Clinical data
Trade namesDiabeta, Glynase, Micronase, others[1]
Other namesGlyburide (USAN US)
License data
  • AU: C
Routes of
By mouth
ATC code
Legal status
Legal status
  • AU: S4 (Prescription only)
  • UK: POM (Prescription only)
  • US: ℞-only [2]
  • EU: Rx-only
Pharmacokinetic data
Protein bindingExtensive
MetabolismLiver hydroxylation (CYP2C9-mediated)
Elimination half-life10 hours
ExcretionKidney and bile duct
  • 5-chloro-N-[2-[4-(cyclohexylcarbamoylsulfamoyl)
CAS Number
PubChem CID
CompTox Dashboard (EPA)
ECHA InfoCard100.030.505 Edit this at Wikidata
Chemical and physical data
Molar mass494.00 g·mol−1
3D model (JSmol)
Melting point169 to 170 °C (336 to 338 °F)
  • O=C(NC1CCCCC1)NS(=O)(=O)c2ccc(cc2)CCNC(=O)c3cc(Cl)ccc3OC
  • InChI=1S/C23H28ClN3O5S/c1-32-21-12-9-17(24)15-20(21)22(28)25-14-13-16-7-10-19(11-8-16)33(30,31)27-23(29)26-18-5-3-2-4-6-18/h7-12,15,18H,2-6,13-14H2,1H3,(H,25,28)(H2,26,27,29) checkY

Glibenclamide, also known as glyburide, is an antidiabetic medication used to treat type 2 diabetes.[1] It is recommended that it be taken together with diet and exercise.[1] It may be used with other antidiabetic medication.[1] It is not recommended for use by itself in type 1 diabetes.[1] It is taken by mouth.[1]

Common side effects include nausea and heartburn.[1] Serious side effects may include angioedema and low blood sugar.[1] It is generally not recommended during pregnancy but can be used during breastfeeding.[3] It is in the sulfonylureas class of medications and works by increasing the release of insulin from the pancreas.[1]

Glibenclamide was discovered in 1969 and approved for medical use in the United States in 1984.[4][1] It is available as a generic medication.[3] In 2022, it was the 200th most commonly prescribed medication in the United States, with more than 2 million prescriptions.[5][6]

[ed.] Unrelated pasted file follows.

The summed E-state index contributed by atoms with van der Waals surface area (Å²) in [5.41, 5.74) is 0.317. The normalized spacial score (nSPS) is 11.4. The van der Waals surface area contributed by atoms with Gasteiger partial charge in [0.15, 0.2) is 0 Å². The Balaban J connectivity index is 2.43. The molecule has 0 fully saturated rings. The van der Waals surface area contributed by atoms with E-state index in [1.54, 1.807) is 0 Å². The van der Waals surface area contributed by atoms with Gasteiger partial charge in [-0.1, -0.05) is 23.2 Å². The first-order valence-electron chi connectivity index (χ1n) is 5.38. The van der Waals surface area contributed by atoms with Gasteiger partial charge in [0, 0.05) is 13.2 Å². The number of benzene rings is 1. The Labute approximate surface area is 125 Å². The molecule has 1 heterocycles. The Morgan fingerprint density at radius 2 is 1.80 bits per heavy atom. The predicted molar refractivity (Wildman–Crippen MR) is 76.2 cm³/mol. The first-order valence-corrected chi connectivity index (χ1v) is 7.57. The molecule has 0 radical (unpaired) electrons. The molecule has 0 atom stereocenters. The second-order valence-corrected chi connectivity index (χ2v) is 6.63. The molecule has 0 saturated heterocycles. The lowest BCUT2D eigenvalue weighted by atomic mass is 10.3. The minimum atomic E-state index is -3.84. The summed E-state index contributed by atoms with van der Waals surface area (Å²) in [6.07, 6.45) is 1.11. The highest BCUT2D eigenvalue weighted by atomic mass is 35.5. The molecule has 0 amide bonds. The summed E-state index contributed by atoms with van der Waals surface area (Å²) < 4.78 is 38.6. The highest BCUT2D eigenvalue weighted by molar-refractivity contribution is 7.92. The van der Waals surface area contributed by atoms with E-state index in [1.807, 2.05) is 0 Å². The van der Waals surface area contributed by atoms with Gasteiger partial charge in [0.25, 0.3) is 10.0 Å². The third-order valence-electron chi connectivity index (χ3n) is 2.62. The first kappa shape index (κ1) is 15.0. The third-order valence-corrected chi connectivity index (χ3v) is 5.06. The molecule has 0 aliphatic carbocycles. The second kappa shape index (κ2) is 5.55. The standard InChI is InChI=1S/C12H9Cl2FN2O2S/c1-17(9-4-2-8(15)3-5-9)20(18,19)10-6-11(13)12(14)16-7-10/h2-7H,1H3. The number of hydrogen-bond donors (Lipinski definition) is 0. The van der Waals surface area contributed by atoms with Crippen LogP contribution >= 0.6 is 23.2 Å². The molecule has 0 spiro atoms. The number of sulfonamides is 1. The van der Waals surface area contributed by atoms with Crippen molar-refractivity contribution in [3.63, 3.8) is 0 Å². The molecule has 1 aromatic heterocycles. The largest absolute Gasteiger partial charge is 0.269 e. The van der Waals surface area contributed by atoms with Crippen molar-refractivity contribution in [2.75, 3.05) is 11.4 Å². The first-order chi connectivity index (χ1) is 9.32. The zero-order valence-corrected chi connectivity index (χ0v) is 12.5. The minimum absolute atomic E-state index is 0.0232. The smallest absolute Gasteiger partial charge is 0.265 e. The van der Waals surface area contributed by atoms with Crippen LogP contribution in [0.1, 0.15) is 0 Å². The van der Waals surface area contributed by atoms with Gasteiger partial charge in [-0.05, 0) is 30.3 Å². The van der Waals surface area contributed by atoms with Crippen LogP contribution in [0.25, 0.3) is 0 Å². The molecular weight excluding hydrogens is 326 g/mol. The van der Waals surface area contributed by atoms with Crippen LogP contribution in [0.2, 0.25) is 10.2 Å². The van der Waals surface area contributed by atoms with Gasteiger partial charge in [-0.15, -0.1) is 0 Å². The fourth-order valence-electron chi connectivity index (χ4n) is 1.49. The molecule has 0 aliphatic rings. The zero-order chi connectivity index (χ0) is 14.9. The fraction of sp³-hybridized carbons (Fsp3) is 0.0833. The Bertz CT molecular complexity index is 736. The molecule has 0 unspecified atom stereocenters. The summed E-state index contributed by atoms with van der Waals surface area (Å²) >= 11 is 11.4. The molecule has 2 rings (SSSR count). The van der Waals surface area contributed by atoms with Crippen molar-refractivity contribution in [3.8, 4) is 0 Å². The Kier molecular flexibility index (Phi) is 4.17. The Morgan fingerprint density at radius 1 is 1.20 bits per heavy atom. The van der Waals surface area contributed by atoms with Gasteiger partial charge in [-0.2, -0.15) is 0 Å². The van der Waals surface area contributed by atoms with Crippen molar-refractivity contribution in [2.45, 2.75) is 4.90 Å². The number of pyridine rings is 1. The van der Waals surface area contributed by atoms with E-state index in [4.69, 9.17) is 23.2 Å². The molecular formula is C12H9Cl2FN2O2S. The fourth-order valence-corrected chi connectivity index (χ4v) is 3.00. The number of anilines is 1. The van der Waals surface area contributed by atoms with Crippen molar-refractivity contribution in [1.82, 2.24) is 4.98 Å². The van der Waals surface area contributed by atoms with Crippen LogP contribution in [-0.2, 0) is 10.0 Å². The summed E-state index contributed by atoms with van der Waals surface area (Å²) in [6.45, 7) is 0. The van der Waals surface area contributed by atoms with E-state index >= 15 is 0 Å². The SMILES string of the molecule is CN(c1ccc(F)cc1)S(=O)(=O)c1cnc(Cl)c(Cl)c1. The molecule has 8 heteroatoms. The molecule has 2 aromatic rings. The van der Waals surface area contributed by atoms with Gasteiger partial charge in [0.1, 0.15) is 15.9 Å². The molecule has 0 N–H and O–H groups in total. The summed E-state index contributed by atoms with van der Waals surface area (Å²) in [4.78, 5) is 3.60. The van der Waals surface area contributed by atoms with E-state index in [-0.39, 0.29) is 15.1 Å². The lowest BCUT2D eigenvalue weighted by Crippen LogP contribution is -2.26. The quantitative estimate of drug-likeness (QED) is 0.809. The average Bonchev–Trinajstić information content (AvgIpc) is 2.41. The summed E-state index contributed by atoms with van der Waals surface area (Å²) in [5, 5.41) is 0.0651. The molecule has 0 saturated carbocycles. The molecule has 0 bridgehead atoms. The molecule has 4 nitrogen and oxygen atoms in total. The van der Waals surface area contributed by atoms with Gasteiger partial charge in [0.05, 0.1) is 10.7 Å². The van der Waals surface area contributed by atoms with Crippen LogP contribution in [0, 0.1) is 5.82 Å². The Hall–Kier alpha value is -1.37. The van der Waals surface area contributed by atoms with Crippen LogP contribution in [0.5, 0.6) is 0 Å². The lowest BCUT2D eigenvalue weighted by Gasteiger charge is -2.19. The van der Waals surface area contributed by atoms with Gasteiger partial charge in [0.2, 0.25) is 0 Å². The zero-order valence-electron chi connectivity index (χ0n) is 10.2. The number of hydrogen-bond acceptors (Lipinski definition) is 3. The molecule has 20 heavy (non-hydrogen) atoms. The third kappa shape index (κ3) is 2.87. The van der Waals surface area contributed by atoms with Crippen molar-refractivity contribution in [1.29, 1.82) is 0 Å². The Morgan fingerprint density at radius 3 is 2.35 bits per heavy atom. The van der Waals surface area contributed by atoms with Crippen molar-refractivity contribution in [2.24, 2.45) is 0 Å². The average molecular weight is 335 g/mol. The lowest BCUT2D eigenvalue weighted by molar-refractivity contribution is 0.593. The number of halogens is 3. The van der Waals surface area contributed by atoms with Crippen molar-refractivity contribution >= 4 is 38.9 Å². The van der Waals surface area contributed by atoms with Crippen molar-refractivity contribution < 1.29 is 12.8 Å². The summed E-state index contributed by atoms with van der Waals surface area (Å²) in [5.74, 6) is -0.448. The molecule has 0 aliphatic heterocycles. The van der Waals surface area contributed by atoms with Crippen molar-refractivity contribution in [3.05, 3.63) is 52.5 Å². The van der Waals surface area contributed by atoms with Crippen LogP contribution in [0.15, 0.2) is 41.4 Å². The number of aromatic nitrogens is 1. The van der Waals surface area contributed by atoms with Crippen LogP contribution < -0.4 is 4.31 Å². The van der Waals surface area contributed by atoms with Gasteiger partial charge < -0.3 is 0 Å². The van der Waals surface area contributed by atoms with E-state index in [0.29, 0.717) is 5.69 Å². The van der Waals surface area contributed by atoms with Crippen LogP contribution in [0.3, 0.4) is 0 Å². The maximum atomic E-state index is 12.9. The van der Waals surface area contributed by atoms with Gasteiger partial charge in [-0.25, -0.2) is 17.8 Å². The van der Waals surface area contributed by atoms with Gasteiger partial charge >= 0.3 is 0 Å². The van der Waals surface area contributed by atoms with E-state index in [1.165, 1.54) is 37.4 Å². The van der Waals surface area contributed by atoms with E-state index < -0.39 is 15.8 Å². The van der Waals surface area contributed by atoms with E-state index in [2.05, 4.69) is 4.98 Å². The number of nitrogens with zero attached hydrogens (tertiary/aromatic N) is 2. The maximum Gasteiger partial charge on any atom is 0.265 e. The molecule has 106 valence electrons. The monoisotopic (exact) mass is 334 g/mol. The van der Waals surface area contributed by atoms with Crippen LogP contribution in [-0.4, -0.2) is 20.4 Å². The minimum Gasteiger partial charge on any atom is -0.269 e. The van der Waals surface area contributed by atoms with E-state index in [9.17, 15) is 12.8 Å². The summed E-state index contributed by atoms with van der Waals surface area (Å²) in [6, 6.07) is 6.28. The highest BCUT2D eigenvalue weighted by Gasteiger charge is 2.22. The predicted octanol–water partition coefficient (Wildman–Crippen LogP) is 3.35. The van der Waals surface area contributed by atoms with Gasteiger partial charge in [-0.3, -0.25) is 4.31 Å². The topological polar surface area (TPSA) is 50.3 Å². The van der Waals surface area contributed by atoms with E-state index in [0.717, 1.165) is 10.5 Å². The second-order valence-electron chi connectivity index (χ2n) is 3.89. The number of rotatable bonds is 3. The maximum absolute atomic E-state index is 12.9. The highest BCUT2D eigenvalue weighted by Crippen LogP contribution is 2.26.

Medical uses

Glibenclamide is indicated as an adjunct to diet and exercise to improve glycemic control in adults with type 2 diabetes.[2]

It is not as good as either metformin or insulin in those who have gestational diabetes.[7]

Side effects

Frequently reported side effects include: nausea, heartburn, weight gain, and bloating.[8] The medication is also a major cause of medication-induced hypoglycemia. The risk is greater than with other sulfonylureas.[9]

Glibenclamide may be not recommended in those with G6PD deficiency, as it may cause acute hemolysis.[10]

Pregnancy and breastfeeding

It is generally not recommended during pregnancy but can be used during breastfeeding.[3]

Mechanism of action

The medication works by binding to and inhibiting the ATP-sensitive potassium channels (KATP) inhibitory regulatory subunit sulfonylurea receptor 1 (SUR1)[11] in pancreatic beta cells. This inhibition causes cell membrane depolarization, opening voltage-dependent calcium channels.[medical citation needed] This results in an increase in intracellular calcium in the pancreatic beta cell and subsequent stimulation of insulin release.[medical citation needed]

After a cerebral ischemic insult, the blood–brain barrier is broken and glibenclamide can reach the central nervous system. Glibenclamide has been shown to bind more efficiently to the ischemic hemisphere.[12] Moreover, under ischemic conditions SUR1, the regulatory subunit of the KATP- and the NCCa-ATP-channels, is expressed in neurons, astrocytes, oligodendrocytes, endothelial cells[13] and by reactive microglia.[12]

As per the research papers, this sulphonylurea drugs also has extra hepatic effects. It works by inhibiting the enzyme Carnityl Acyl Transferase I (CAT-I) indirectly which is present in the mitochondria. This prevents the transport of long chain fatty acids into the mitochondria for beta-oxidation. This prevents hyperglycemia for which it is prescribed.[14][15]


It was developed in 1966 in a cooperative study between Boehringer Mannheim (now part of Roche) and Hoechst (now part of Sanofi-Aventis).[16]

Society and culture